Friday, February 3, 2012

Fiction is the Best Way to Tell the Truth

I've been thinking a lot lately about why I want to be a writer. Or if I even want to be a writer. There are a trillion infinity reasons not to be a writer: it's a massive pain in the neck, it's a lonely thing to write all by yourself, if you haven't published something by the age of 30 people start looking at you like you're a gorgon, etc.

But then I stopped feeling sorry for myself and thought about the reasons why it's great to be a writer.

And nothing came.

Until I hit on this: writing is just about the only time in life you get to be totally honest.

Honesty is the best policy, right? Whoever made up that saying should be thrown into the deep end with cement water wings. Because if you're always honest, you will not live a comfortable life. For instance, people don't want to hear your "honesty" in the office:

"Hey Jane, you look really dumpy today. Did your whiny son keep you up all night because you don't show him enough outward signs of affection?"

No. You will be summarily fired. And you can't even be honest with your own family. Not even about the little stuff.

"Dad, let's drop the charade. I hate Duke basketball."

Your dad will look at you like you just kicked him in the solar plexus. I repeat: you cannot be honest.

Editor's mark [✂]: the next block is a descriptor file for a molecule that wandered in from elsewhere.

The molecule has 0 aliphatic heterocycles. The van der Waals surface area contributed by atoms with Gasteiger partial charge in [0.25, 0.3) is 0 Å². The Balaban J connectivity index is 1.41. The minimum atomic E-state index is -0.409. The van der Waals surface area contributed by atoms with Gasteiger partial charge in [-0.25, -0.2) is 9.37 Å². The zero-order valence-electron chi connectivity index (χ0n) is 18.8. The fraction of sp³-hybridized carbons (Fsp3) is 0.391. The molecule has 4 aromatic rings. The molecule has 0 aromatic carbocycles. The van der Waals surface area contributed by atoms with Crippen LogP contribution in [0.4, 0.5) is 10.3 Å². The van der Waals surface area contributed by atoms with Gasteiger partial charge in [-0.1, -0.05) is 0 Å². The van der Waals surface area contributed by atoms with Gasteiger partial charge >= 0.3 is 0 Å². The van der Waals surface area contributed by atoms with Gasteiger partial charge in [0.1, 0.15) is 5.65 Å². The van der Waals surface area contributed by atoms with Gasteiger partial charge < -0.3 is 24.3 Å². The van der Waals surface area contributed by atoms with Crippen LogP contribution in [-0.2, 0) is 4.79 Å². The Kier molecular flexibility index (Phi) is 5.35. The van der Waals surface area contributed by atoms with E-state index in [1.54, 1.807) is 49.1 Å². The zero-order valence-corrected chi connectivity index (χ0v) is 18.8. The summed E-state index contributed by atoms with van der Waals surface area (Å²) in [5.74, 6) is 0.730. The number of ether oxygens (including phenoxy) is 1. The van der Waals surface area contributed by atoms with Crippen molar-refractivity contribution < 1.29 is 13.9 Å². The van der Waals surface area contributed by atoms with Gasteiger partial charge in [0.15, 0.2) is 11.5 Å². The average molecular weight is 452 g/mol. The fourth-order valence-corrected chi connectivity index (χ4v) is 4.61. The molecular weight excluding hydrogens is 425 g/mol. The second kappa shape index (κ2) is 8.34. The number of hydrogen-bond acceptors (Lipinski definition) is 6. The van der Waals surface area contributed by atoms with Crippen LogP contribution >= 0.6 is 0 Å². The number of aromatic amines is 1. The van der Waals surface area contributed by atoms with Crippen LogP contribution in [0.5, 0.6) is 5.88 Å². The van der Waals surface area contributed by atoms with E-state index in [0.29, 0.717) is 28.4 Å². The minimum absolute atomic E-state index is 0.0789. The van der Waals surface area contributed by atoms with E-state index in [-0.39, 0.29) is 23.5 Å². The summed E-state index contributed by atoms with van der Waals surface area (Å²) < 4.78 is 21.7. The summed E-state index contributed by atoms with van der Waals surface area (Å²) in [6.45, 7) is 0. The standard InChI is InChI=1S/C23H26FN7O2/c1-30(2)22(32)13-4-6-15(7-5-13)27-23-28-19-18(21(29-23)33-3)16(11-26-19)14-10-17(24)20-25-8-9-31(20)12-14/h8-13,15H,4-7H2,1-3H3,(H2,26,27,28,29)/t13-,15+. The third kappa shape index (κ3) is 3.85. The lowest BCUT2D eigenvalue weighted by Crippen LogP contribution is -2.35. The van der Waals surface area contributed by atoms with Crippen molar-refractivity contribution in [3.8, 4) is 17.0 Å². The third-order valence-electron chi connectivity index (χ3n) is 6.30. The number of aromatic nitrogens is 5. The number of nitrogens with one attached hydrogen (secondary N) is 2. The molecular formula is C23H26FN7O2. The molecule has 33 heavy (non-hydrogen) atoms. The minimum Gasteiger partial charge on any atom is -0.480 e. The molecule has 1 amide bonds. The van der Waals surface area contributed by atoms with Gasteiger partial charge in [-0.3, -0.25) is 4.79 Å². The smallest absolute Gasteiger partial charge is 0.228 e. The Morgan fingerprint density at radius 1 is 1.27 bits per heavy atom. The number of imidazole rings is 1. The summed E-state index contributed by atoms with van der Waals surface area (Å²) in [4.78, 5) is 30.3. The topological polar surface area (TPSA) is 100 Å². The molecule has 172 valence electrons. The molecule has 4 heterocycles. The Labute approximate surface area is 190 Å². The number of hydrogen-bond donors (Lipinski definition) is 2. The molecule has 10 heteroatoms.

Except when you write, that is.

When you write, all of the rules change. You can make the most outrageous, easily falsifiable claims ("Gee Nate, it looks like that asteroid made of gouda cheese is on a collision course with the planet Hamglubla!") and no one can say a darn thing about it.

Not that the above sentence drips with honesty: alone, it's a totally meaningless string of words. But if you couch it in the context of reality--say, if the cheese-filled asteroid is going to destroy a planet where people kill each other because they can't control their tempers--then you know what? It's good that that stinkhole of a planet blows up, because people need to be kind to each other.

Just try saying "people should be kind to each other" to your friends, and watch their faces drop. Witness the awkward silence that ensues. Before long, if you persist in your campaign for kindness, society will force you to go live in a hippy van out in the desert somewhere. Dress your mantra up in an apocolyptic vision of a cheeseball evicerating a whole planet, however, and now you've got their attention.

When else can you get away with such honesty? I'll tell you when: never. This is why you should be glad you're an artist, if an artist you are. Chin up.

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